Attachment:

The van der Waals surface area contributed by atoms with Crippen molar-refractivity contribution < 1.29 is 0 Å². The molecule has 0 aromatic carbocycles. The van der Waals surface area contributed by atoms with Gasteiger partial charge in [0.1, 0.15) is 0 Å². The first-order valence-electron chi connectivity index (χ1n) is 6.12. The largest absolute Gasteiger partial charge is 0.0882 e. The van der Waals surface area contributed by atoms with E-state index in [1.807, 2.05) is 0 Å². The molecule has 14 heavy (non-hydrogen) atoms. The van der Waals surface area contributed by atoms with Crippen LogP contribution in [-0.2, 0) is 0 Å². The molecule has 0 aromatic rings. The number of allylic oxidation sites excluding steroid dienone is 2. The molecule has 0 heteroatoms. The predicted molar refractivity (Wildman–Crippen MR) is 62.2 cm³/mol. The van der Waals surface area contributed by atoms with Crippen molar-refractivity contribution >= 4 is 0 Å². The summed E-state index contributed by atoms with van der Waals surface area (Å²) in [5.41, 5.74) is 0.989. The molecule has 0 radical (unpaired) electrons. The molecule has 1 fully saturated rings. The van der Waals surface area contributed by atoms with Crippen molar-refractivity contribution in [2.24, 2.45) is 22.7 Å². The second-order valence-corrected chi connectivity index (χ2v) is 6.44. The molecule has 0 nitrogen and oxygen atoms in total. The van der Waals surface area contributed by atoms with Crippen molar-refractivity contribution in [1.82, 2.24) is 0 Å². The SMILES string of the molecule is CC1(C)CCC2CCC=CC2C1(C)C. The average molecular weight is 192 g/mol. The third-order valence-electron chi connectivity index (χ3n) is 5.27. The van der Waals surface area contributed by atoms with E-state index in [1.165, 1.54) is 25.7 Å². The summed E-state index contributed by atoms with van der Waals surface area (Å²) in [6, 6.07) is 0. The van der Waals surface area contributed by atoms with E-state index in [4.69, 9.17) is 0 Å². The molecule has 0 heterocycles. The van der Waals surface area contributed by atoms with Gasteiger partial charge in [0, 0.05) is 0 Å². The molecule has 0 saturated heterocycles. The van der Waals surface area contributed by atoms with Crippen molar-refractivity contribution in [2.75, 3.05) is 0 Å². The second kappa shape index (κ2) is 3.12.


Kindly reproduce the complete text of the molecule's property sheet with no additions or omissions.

The van der Waals surface area contributed by atoms with Crippen molar-refractivity contribution < 1.29 is 0 Å². The molecule has 0 aromatic carbocycles. The van der Waals surface area contributed by atoms with Gasteiger partial charge in [0.1, 0.15) is 0 Å². The first-order valence-electron chi connectivity index (χ1n) is 6.12. The largest absolute Gasteiger partial charge is 0.0882 e. The van der Waals surface area contributed by atoms with E-state index in [1.807, 2.05) is 0 Å². The molecule has 14 heavy (non-hydrogen) atoms. The van der Waals surface area contributed by atoms with Crippen LogP contribution in [-0.2, 0) is 0 Å². The molecule has 0 aromatic rings. The number of allylic oxidation sites excluding steroid dienone is 2. The molecule has 0 heteroatoms. The predicted molar refractivity (Wildman–Crippen MR) is 62.2 cm³/mol. The van der Waals surface area contributed by atoms with Crippen molar-refractivity contribution >= 4 is 0 Å². The summed E-state index contributed by atoms with van der Waals surface area (Å²) in [5.41, 5.74) is 0.989. The molecule has 0 radical (unpaired) electrons. The molecule has 1 fully saturated rings. The van der Waals surface area contributed by atoms with Crippen molar-refractivity contribution in [2.24, 2.45) is 22.7 Å². The second-order valence-corrected chi connectivity index (χ2v) is 6.44. The molecule has 0 nitrogen and oxygen atoms in total. The van der Waals surface area contributed by atoms with Crippen molar-refractivity contribution in [1.82, 2.24) is 0 Å². The SMILES string of the molecule is CC1(C)CCC2CCC=CC2C1(C)C. The average molecular weight is 192 g/mol. The third-order valence-electron chi connectivity index (χ3n) is 5.27. The van der Waals surface area contributed by atoms with E-state index in [1.165, 1.54) is 25.7 Å². The summed E-state index contributed by atoms with van der Waals surface area (Å²) in [6, 6.07) is 0. The van der Waals surface area contributed by atoms with E-state index in [4.69, 9.17) is 0 Å². The molecule has 0 heterocycles. The van der Waals surface area contributed by atoms with Gasteiger partial charge in [0, 0.05) is 0 Å². The molecule has 0 saturated heterocycles. The van der Waals surface area contributed by atoms with Crippen molar-refractivity contribution in [2.75, 3.05) is 0 Å². The second kappa shape index (κ2) is 3.12.